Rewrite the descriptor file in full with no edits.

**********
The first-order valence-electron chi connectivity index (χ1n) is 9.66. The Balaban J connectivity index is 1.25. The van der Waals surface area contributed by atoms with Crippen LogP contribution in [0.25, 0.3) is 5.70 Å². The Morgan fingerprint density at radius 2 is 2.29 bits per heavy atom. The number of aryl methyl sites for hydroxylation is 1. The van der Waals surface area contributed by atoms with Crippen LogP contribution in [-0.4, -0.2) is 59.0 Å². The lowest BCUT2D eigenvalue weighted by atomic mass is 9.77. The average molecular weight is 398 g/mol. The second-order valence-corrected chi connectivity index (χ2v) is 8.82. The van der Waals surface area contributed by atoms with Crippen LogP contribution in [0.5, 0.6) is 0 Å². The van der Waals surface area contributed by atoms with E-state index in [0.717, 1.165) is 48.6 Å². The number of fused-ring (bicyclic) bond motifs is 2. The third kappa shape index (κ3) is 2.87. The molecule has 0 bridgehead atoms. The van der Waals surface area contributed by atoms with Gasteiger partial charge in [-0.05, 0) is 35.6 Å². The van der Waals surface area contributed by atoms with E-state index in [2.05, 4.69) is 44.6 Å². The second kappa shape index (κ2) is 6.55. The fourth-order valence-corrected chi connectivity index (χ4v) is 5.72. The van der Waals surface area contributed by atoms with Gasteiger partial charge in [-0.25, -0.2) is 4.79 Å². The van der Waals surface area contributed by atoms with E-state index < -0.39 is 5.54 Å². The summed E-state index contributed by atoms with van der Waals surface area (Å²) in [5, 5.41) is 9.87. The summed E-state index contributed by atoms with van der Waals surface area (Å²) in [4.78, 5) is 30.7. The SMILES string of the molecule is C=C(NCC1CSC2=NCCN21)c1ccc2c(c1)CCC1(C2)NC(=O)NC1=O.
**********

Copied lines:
The first-order valence-electron chi connectivity index (χ1n) is 9.66. The Balaban J connectivity index is 1.25. The van der Waals surface area contributed by atoms with Crippen LogP contribution in [0.25, 0.3) is 5.70 Å². The Morgan fingerprint density at radius 2 is 2.29 bits per heavy atom. The number of aryl methyl sites for hydroxylation is 1. The van der Waals surface area contributed by atoms with Crippen LogP contribution in [-0.4, -0.2) is 59.0 Å². The lowest BCUT2D eigenvalue weighted by atomic mass is 9.77. The average molecular weight is 398 g/mol. The second-order valence-corrected chi connectivity index (χ2v) is 8.82. The van der Waals surface area contributed by atoms with Crippen LogP contribution in [0.5, 0.6) is 0 Å². The van der Waals surface area contributed by atoms with E-state index in [0.717, 1.165) is 48.6 Å². The number of fused-ring (bicyclic) bond motifs is 2. The third kappa shape index (κ3) is 2.87. The molecule has 0 bridgehead atoms. The van der Waals surface area contributed by atoms with Gasteiger partial charge in [-0.05, 0) is 35.6 Å². The van der Waals surface area contributed by atoms with E-state index in [2.05, 4.69) is 44.6 Å². The second kappa shape index (κ2) is 6.55. The fourth-order valence-corrected chi connectivity index (χ4v) is 5.72. The van der Waals surface area contributed by atoms with Gasteiger partial charge in [-0.25, -0.2) is 4.79 Å². The van der Waals surface area contributed by atoms with E-state index < -0.39 is 5.54 Å². The summed E-state index contributed by atoms with van der Waals surface area (Å²) in [5, 5.41) is 9.87. The summed E-state index contributed by atoms with van der Waals surface area (Å²) in [4.78, 5) is 30.7. The SMILES string of the molecule is C=C(NCC1CSC2=NCCN21)c1ccc2c(c1)CCC1(C2)NC(=O)NC1=O.